Earlier today, the highly anticipated COVID-19 tracing app for Germany, called Corona-Warn-App, has been released.
The Corona-Warn-App is based on the DP3T (Decentralized Privacy-Preserving Proximity Tracing) architecture and the joint specification by Apple and Google for privacy-preserving exposure notification, which implements this architecture as an API for official public health providers to draw upon.
The app is developed and published as open source under the Apache License. It has already been under extensive scrutiny, particularly of course in terms of security and privacy. So far, reviews have been favourable and security experts approve of the design. There are potential attack vectors but those are largely theoretical because implementing those isn’t economically feasible.
Personally, I’m pleasantly surprised by the result and the development process.
I have often criticised the unnecessary delays regarding the tracing app for Germany and made fun of the fact that development was awarded to Deutsche Telekom and SAP.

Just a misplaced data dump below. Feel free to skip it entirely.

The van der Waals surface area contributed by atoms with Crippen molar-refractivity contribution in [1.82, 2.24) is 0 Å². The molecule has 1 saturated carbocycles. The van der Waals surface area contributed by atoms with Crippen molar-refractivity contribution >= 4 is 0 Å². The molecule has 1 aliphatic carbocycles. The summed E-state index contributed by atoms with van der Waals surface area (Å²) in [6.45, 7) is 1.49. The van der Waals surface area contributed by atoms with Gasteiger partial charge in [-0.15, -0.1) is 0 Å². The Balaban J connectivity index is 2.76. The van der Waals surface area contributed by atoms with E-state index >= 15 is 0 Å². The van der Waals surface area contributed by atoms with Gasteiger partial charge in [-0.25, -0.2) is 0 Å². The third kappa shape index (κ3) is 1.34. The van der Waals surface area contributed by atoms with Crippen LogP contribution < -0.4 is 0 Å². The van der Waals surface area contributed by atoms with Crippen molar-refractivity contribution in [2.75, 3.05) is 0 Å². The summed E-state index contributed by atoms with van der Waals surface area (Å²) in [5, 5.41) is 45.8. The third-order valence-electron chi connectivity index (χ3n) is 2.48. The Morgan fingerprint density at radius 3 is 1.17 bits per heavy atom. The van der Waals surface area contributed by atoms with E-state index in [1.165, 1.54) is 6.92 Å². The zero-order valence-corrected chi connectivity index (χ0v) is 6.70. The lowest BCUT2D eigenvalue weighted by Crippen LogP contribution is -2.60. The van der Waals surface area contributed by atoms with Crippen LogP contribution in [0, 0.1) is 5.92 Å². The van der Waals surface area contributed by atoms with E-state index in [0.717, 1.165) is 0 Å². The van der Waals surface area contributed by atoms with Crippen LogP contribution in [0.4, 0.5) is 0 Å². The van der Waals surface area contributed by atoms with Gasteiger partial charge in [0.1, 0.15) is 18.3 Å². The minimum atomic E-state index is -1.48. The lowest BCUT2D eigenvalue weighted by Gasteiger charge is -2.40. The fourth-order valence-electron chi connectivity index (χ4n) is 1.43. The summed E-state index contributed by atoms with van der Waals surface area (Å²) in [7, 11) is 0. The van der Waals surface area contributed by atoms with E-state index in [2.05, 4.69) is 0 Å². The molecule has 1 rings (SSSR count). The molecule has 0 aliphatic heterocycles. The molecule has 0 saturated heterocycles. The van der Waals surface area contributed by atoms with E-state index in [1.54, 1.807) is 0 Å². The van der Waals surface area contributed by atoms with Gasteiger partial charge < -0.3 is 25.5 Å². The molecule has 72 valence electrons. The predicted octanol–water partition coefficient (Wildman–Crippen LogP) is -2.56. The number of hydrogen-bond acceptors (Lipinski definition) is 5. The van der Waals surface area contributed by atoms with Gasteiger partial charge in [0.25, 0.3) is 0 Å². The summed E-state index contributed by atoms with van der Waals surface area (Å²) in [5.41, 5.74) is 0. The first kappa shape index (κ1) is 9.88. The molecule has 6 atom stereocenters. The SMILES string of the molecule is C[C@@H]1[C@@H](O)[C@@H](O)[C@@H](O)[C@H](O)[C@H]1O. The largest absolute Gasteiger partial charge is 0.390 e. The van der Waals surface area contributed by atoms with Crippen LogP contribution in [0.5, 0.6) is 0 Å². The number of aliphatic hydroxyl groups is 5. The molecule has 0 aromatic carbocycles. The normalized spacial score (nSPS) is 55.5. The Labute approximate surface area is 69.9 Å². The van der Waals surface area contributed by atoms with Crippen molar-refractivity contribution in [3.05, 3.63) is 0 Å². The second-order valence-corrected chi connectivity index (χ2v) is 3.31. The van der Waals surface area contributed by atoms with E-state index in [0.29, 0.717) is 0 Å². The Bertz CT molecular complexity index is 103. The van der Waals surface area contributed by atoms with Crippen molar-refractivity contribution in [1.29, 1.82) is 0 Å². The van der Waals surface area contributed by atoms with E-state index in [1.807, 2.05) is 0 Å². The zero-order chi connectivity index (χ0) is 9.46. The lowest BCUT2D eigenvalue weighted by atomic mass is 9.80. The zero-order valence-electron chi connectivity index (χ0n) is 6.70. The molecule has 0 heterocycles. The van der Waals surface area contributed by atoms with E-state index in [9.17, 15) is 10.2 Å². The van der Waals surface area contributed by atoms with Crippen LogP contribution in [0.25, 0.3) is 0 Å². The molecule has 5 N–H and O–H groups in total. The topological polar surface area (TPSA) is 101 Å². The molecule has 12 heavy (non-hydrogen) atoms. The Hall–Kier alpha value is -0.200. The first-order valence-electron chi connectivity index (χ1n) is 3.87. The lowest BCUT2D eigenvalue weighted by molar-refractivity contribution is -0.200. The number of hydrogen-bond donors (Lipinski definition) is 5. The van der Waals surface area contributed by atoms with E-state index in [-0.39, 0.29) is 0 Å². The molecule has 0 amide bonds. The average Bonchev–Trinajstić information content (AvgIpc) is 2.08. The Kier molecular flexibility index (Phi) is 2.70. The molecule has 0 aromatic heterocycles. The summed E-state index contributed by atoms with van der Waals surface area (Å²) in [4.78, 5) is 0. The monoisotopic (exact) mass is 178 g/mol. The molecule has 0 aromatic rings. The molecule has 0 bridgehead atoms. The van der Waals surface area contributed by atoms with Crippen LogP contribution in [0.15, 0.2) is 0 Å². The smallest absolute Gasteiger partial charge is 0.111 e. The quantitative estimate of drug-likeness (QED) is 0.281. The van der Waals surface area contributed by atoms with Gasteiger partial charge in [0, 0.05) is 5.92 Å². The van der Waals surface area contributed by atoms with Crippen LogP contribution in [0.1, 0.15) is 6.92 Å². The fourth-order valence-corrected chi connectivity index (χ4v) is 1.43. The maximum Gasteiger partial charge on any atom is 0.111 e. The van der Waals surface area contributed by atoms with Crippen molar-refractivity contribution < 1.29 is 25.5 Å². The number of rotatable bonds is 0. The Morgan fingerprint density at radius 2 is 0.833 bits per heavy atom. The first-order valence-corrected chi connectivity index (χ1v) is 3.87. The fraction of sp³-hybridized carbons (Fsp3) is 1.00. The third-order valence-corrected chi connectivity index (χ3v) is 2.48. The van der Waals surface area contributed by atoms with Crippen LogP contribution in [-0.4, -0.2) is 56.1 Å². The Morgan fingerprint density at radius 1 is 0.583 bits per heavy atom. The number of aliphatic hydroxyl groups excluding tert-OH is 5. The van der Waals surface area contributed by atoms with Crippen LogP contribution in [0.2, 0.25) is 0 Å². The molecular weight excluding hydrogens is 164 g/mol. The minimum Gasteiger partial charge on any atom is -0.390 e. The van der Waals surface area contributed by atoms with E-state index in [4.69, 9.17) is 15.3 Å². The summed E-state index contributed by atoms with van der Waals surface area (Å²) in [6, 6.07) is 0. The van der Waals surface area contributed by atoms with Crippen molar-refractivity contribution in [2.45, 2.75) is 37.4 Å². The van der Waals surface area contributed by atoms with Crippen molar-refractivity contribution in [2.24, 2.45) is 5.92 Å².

However, the results so far and the way they’re published (as open source without restrictions) and documented look really good.
From my personal, albeit so far limited, assessment both the code quality and the state of the documentation in particular is remarkably good. The code is largely compliant with common conventions and best practices, which allows new developers to quickly find their way.
You can have a look at various aspects of the architecture, security considerations, and requirements here:
The README files for each Corona-Warn-App sub-projects are particularly good and welcoming to new developers. They allow you to get up and running quickly by telling you exactly how to run and try out the software as well as how to contribute or find out more about specific areas of interest.
Like I mentioned in an article more than 3 years ago: Creating and maintaining a README file to both onboard new developers and to get users started with your software easily is a vital part of high-quality software development. The README files mentioned here are a prime example of that.